Looking at these guns in Kristiansand I see the same sort of National Socialist hubris in their design. Massive concrete and metal statements of supposed Nazi superiority gouged into the landscape that served more of a propaganda role than as viable weapons of war.

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  6. Lee Hadley,

    It was an interesting exercise to undertake.

    One of my friends did the mathematics and estimated that it would take a raid by 100 Lancaster bombers to land one bomb on target!

    You are right about the Nazi obsession with big, over-engineered projects that diverted effort away from projects that would have far more of an immediate impact on the war. Your example of the V2 launch facility is a very good one. Because it was static, it could be easily targeted and eventually neutralised. The mobile V2 launchers were much more tactically flexible ... and far more difficult to find and destroy .... and they were far cheaper as well!

    All the best,

    Bob

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  7. A WWII German 88 flack gun had a maximum altitude of 11,900 meters; so flying at 1,000 meters you still would have been mincemeat attacking the guns. There is a reason that Allied and Axis bombing accuracy is so miserable: because to fly lower and slower was death. So you send 100 bombers and each drops their load about where they figure it might be effective – given the fact that each second of time falling and each kilometer of speed and each meter falling, changes the impact.

    Now let’s not worry about trifling things like humidity, wind, weather, faulty equipment, human error & etc and you can see that lading a bomb within a 100 meters of a target would be considered a “hit”. Some emplacements were so hardened that even striking the target might not take it out. Consider some German submarine pens in France and the forts of the Maginot Line. Bombing was a big investment and a bit risk.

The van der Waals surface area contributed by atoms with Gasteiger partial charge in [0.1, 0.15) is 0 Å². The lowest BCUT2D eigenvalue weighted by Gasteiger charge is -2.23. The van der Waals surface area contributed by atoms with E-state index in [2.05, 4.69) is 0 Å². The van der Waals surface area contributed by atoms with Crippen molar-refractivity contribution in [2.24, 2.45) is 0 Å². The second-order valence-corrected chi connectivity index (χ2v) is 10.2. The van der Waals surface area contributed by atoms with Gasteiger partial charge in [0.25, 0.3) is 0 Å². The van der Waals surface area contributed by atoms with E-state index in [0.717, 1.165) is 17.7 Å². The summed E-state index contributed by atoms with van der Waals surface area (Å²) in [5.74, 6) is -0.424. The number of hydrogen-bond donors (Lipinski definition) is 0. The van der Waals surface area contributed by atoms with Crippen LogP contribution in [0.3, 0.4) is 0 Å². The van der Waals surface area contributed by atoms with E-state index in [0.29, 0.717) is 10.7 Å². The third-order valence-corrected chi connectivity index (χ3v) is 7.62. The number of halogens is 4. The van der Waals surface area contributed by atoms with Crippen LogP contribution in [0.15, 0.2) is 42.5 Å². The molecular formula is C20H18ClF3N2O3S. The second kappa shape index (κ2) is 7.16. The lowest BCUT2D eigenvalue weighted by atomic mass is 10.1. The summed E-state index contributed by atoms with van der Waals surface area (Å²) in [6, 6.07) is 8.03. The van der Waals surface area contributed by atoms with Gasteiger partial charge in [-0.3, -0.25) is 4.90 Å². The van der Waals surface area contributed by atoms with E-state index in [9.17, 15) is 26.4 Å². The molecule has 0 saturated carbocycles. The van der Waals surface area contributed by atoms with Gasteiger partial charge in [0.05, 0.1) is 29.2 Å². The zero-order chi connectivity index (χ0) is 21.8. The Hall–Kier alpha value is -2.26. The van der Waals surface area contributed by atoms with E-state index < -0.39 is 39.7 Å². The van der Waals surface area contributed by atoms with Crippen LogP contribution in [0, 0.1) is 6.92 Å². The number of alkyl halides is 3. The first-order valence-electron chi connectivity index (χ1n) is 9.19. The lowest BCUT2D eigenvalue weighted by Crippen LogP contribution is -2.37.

Until quite recently without precision guided weapons, bombing was a crapshoot and a worry for surrounding civilians. Forts were pretty much hard to harm if built correctly – I for one (nor the Royal Navy either) would not have wanted to run the minefield in the Dardanelles while being pelted by forts on both sides during WWI. They again, a ground assault would have been horrendous as well. The good side of wargames is nobody gets hurt and nobody has to feel bad if a barrage goes wild.

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  8. CoastConFan,

    You have precisely summed up the problems that bombers had attacking hardened targets. You have to be suicidally reckless, very lucky, or operating in very large numbers. It is not for nothing that the latter is called saturation bombing!

    Attacking any substantial fortification is always problematic, and even extemporised fortifications created from well-constructed large buildings (such as the Germans had at Monte Cassino) can pose major problems for an attacker.

    All the best,

    Bob